Ruth and Naomi, 2001, Mixed Media on Paper, He Qi (20th cent.)

The familiar, Moonlight Sonata was not inspired by the moon and Beethoven did not know it by that title. A German critic used that term to describe it a few years after Beethoven’s death. Music is the most abstract of the arts and a title of a piece may be simply something that pops into a person’s thoughts. When Aaron Copland wrote a ballet for Martha Graham, his focus was on composing music; he was not writing a score for a film and did not have a subject in mind. Graham liked the title of Hart Crane’s poem, Appalachian Spring, and decided to make it the title of her ballet. The ballet became widely known and Copland was amused when he would be told his music captured perfectly the image of springtime in the Appalachians. Today, the title of an abstract painting often is intended to provide meaning when none may be found in the work itself.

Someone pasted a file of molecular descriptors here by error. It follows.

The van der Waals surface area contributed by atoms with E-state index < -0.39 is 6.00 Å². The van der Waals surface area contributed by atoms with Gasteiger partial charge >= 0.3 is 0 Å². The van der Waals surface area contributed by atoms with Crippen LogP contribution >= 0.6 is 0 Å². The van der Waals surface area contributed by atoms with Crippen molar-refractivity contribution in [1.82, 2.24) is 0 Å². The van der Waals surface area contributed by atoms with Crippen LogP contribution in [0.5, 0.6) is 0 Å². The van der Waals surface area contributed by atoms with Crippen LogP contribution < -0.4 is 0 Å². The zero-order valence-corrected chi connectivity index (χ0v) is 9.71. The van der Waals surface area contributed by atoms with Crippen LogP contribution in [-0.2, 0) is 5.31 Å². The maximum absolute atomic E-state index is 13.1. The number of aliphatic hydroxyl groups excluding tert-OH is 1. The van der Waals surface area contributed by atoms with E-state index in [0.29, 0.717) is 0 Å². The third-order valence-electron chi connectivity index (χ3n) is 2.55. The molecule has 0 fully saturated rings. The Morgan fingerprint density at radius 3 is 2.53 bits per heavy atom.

In the Book of Ruth we read the story of Naomi who left Judah with her husband and two sons and went to Moab. Her two sons married Moabites. Naomi’s husband died while they were there and later her two sons died as well. She told her daughters-in-law of her plan to return to Judah and tried to convince them to remain in Moab and possibly remarry. Ruth, one of the daughters-in-law, clung to Naomi and begged to go to Judah with her. In this touching moment Ruth said to Naomi: “Entreat me not to leave you…for where you go I will go, and where you lodge, I will lodge, your people shall be my people and your God my God;” (Ruth 1:16).